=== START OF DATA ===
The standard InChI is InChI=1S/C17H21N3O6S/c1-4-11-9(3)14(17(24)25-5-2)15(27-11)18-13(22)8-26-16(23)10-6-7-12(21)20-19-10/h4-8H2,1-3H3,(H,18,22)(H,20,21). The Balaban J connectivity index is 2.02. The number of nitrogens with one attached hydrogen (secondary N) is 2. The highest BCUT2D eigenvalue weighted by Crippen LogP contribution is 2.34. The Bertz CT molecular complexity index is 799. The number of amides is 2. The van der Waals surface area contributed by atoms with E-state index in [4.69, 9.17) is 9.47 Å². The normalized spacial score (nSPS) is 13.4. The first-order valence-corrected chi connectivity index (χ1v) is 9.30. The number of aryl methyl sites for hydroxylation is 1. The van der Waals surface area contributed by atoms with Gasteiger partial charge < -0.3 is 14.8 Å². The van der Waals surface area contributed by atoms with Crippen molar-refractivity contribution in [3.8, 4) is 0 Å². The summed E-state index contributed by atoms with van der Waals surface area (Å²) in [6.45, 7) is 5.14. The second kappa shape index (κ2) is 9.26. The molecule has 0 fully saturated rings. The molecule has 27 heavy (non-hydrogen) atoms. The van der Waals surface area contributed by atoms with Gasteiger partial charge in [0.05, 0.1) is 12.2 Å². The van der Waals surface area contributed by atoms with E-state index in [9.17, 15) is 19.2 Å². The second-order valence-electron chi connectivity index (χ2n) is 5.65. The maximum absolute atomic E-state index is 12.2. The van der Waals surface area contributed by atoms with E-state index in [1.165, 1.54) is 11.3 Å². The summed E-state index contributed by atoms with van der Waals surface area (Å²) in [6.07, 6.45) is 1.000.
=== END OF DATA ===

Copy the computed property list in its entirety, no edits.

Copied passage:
The standard InChI is InChI=1S/C17H21N3O6S/c1-4-11-9(3)14(17(24)25-5-2)15(27-11)18-13(22)8-26-16(23)10-6-7-12(21)20-19-10/h4-8H2,1-3H3,(H,18,22)(H,20,21). The Balaban J connectivity index is 2.02. The number of nitrogens with one attached hydrogen (secondary N) is 2. The highest BCUT2D eigenvalue weighted by Crippen LogP contribution is 2.34. The Bertz CT molecular complexity index is 799. The number of amides is 2. The van der Waals surface area contributed by atoms with E-state index in [4.69, 9.17) is 9.47 Å². The normalized spacial score (nSPS) is 13.4. The first-order valence-corrected chi connectivity index (χ1v) is 9.30. The number of aryl methyl sites for hydroxylation is 1. The van der Waals surface area contributed by atoms with Gasteiger partial charge < -0.3 is 14.8 Å². The van der Waals surface area contributed by atoms with Crippen molar-refractivity contribution in [3.8, 4) is 0 Å². The summed E-state index contributed by atoms with van der Waals surface area (Å²) in [6.45, 7) is 5.14. The second kappa shape index (κ2) is 9.26. The molecule has 0 fully saturated rings. The molecule has 27 heavy (non-hydrogen) atoms. The van der Waals surface area contributed by atoms with Gasteiger partial charge in [0.05, 0.1) is 12.2 Å². The van der Waals surface area contributed by atoms with E-state index in [9.17, 15) is 19.2 Å². The second-order valence-electron chi connectivity index (χ2n) is 5.65. The maximum absolute atomic E-state index is 12.2. The van der Waals surface area contributed by atoms with E-state index in [1.165, 1.54) is 11.3 Å². The summed E-state index contributed by atoms with van der Waals surface area (Å²) in [6.07, 6.45) is 1.000.